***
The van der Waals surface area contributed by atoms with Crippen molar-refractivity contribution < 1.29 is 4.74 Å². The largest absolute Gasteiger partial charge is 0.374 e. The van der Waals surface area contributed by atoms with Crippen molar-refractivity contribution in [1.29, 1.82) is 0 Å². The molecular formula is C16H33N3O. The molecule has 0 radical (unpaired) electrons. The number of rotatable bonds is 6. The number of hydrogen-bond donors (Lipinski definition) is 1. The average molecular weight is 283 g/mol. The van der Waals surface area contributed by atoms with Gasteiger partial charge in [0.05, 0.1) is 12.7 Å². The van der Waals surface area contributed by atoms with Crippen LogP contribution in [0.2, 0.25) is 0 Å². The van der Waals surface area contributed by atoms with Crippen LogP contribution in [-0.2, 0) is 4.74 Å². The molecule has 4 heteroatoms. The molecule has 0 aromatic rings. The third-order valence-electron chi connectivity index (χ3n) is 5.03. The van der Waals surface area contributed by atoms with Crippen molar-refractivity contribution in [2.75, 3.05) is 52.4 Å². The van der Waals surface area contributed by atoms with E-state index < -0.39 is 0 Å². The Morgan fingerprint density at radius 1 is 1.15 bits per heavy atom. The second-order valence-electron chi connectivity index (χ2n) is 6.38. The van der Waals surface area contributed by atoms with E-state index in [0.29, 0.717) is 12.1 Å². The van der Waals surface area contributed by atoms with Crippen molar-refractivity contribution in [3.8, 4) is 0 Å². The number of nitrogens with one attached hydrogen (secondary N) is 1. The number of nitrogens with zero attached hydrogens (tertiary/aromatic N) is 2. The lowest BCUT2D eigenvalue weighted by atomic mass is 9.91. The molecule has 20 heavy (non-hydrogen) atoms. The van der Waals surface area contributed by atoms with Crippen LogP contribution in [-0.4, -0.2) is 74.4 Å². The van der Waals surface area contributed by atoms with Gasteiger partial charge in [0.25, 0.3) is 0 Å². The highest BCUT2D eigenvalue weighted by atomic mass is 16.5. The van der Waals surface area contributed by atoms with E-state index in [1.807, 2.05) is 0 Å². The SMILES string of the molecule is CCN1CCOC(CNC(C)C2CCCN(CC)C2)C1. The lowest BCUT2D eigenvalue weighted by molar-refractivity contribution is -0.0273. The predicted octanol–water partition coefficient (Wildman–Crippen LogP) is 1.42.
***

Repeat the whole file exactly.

The van der Waals surface area contributed by atoms with Crippen molar-refractivity contribution < 1.29 is 4.74 Å². The largest absolute Gasteiger partial charge is 0.374 e. The van der Waals surface area contributed by atoms with Crippen molar-refractivity contribution in [1.29, 1.82) is 0 Å². The molecular formula is C16H33N3O. The molecule has 0 radical (unpaired) electrons. The number of rotatable bonds is 6. The number of hydrogen-bond donors (Lipinski definition) is 1. The average molecular weight is 283 g/mol. The van der Waals surface area contributed by atoms with Gasteiger partial charge in [0.05, 0.1) is 12.7 Å². The van der Waals surface area contributed by atoms with Crippen LogP contribution in [0.2, 0.25) is 0 Å². The van der Waals surface area contributed by atoms with Crippen LogP contribution in [-0.2, 0) is 4.74 Å². The molecule has 4 heteroatoms. The molecule has 0 aromatic rings. The third-order valence-electron chi connectivity index (χ3n) is 5.03. The van der Waals surface area contributed by atoms with Crippen molar-refractivity contribution in [2.75, 3.05) is 52.4 Å². The van der Waals surface area contributed by atoms with E-state index < -0.39 is 0 Å². The Morgan fingerprint density at radius 1 is 1.15 bits per heavy atom. The second-order valence-electron chi connectivity index (χ2n) is 6.38. The van der Waals surface area contributed by atoms with E-state index in [0.29, 0.717) is 12.1 Å². The van der Waals surface area contributed by atoms with Crippen molar-refractivity contribution in [3.8, 4) is 0 Å². The number of nitrogens with one attached hydrogen (secondary N) is 1. The number of nitrogens with zero attached hydrogens (tertiary/aromatic N) is 2. The lowest BCUT2D eigenvalue weighted by atomic mass is 9.91. The molecule has 20 heavy (non-hydrogen) atoms. The van der Waals surface area contributed by atoms with Crippen LogP contribution in [-0.4, -0.2) is 74.4 Å². The van der Waals surface area contributed by atoms with Gasteiger partial charge in [0.25, 0.3) is 0 Å². The highest BCUT2D eigenvalue weighted by atomic mass is 16.5. The van der Waals surface area contributed by atoms with E-state index in [1.807, 2.05) is 0 Å². The SMILES string of the molecule is CCN1CCOC(CNC(C)C2CCCN(CC)C2)C1. The lowest BCUT2D eigenvalue weighted by molar-refractivity contribution is -0.0273. The predicted octanol–water partition coefficient (Wildman–Crippen LogP) is 1.42.